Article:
It will be at least three months before Levi Scott Jones knows his fate.
Instead of sentencing him on a second-degree felony auto theft conviction, 3rd District Judge David S. Young ordered a 90-day diagnostic evaluation of Jones.During that time Judge Young will also decide whether to recuse himself from the case. Young was asked to do so by defense attorney Lynn Donaldson, who represented Jones at trial.
After a jury found Jones and co-defendant Ruben J. Alba guilty of auto theft, Jones got upset and tried to run from the court room. He was tackled by a bailiff and the man whose car was stolen. Jones now faces assault charges stemming from that incident, and Young could be called as a witness.
Donaldson wrote in his motion asking for Young's recusal that "the appearance of bias requires recusal of the court."
The situation was exacerbated when five days after Jones tried to run from Young's court room, the Salt Lake County Jail released him because of crowding.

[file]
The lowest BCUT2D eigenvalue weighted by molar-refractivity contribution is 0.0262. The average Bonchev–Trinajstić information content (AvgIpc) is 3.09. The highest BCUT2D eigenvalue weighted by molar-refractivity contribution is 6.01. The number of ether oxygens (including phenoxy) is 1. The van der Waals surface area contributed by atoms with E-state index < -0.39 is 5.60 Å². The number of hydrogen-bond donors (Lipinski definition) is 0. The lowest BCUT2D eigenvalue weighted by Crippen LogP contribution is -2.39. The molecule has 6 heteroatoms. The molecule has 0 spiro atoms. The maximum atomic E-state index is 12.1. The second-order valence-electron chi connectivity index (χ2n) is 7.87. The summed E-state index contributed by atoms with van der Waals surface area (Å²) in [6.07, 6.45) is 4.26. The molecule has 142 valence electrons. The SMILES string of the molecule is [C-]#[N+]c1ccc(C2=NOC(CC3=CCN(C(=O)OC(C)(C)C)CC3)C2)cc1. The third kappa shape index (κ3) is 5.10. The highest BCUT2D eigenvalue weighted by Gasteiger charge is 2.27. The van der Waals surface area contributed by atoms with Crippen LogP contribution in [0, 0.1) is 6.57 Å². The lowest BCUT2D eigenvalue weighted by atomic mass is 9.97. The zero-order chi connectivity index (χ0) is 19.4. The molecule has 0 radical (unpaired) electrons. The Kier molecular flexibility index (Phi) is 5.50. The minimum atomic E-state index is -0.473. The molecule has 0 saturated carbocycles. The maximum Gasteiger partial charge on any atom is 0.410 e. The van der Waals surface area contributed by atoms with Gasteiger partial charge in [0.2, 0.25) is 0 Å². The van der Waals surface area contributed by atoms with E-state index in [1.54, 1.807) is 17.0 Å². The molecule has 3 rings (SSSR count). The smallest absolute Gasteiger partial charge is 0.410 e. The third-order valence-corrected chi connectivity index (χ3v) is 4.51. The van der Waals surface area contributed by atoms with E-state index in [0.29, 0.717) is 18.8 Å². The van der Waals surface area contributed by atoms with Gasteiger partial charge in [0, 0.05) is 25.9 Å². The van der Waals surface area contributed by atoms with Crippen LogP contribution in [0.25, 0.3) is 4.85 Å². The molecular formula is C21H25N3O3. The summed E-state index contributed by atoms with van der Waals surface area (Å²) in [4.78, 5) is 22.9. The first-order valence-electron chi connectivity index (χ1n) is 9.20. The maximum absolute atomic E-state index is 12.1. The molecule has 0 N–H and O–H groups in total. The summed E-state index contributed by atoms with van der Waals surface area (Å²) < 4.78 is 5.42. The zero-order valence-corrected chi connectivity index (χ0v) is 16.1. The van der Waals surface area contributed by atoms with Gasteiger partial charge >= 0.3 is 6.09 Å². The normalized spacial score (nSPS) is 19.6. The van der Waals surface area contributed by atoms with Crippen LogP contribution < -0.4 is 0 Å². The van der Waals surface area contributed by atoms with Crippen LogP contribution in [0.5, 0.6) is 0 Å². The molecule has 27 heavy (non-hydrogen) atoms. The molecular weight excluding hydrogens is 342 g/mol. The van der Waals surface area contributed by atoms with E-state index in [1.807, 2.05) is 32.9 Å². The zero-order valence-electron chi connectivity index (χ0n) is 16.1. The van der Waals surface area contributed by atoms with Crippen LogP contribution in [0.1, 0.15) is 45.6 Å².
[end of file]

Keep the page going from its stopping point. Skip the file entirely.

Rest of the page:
The move angered Young, who issued $100,000 arrest warrants for both Jones and Alba. Both men were re-arrested a few days later.
Now represented by attorney Ron Yengich, Jones appeared for sentencing Monday morning before Young. Yengich said he and prosecutors had agreed that more detailed information about Jones' medical history would be valuable before deciding whether Jones should go to prison.
Alba has already been sentenced to home confinement.
"There's a history of physical damage to the head and brain of Mr. Jones," Yengich said. He said Jones also had a history of problems "controlling his temper."
"He indicates he doesn't always understand why he does things," Yengich said.
Young said a letter from Jones' mother offered him valuable insight into the man, and agreed to the diagnostic evaluation in hopes that it might give whoever sentences Jones more information to work with.
He called Jones a "classic case" for a diagnostic evaluation. He also told Jones he wouldn't send him to prison just because he was mad at him.
"I haven't decided whether to withdraw from the case . . . but whatever happens to you in punishment, you need to put behind you what brought you there," he said. "Draw a line in your sand and go from there."